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Our View: Can’t protesting lawyers find a better way to make their case?

ÓõãêÝíôñùóç Ýîù áðü ôï Áíþôáôï ÄéêáóôÞñéï Ðáãêýðñéïò Äéêçãïñéêüò Óýëëïãïò
Lawyers demonstrating outside the supreme court on Thursday

The public protest has for years been a popular alternative to political discourse. If an interest group thinks its arguments are not being heard or have failed to convince the other side, they stage a protest. The most popular venue for these protests/demonstrations is the presidential palace, because protesters have come to expect, not without good reason, that the president will help their cause.

There have been countless public protests in the last year – sheep and goat farmers, teachers, national guardswomen, pensioners, students among others – and not all have achieved the objective of the organisers. Nevertheless, it was a way of attracting some attention, even for five minutes via the evening television news, to the point of view of the hard done by protestors. How effective this very basic form of political action is we cannot say, but its popularity cannot be questioned.

We have come to expect it from certain groups of people like teachers, students and farmers but seeing lawyers gather outside the supreme court on Thursday in Nicosia to protest against the regulations for speeding up court cases, was something new. It is not often we see groups of professionals stage demonstrations. That this was organised by the Cyprus Bar Association, led by its president, made it even more surprising.

It is not setting a very good example in trying to resolve its dispute with the supreme court through a public protest, which could be interpreted as an intimidation tactic. Surely, the bar association should always support the resolution of disputes through debate and rational argument, not through demonstrations. It is not as if the bar association does not have a strong case in opposing the supreme court decision. Its president Christos Clerides argued very convincingly against the regulations, while speaking to journalists at the demonstration.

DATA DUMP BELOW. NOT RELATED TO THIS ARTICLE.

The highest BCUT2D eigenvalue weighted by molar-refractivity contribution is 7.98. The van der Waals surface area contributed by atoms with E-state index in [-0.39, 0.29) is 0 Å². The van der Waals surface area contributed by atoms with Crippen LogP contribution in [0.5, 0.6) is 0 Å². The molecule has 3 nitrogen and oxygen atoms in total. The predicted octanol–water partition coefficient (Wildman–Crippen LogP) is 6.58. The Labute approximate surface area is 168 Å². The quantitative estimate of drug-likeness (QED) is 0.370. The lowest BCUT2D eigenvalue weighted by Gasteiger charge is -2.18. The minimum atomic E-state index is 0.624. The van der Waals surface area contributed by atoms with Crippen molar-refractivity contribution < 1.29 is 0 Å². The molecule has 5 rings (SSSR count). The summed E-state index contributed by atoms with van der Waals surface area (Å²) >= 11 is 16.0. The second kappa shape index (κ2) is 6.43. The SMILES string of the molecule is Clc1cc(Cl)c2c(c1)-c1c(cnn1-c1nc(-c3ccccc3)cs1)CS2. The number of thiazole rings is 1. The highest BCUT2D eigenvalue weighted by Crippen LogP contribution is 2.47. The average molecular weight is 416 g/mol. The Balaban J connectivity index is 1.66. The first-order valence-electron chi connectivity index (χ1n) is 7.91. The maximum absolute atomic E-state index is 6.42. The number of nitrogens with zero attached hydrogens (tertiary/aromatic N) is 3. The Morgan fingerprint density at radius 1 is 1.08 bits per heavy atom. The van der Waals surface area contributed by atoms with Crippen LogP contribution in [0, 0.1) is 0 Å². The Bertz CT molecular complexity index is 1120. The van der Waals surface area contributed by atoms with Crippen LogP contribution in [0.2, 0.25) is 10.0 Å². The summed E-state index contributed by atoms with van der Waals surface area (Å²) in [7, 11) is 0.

He explained that the regulations could lead to people being denied a fair trial as the supreme court would want quick rulings through summary procedures, without calling witnesses and interim orders being issued. Clerides estimated that there were 50,000 pending cases in the courts and the supreme court’s ruling affected those of the period 2014 to 2018, which amounted to 25,000. He did not propose an alternative way of clearing the backlog, which is the supreme court’s objective.

The bar association wants the regulation suspended and for the supreme court judges to discuss with experts how to make the regulation work without undermining the fair trial. Of course, there had been discussions of the regulation with the bar association and its views were sought before the decision was taken. Now there have to be more discussions and more delays in the courts, because otherwise the lawyers will step up their measures, like some militant union.

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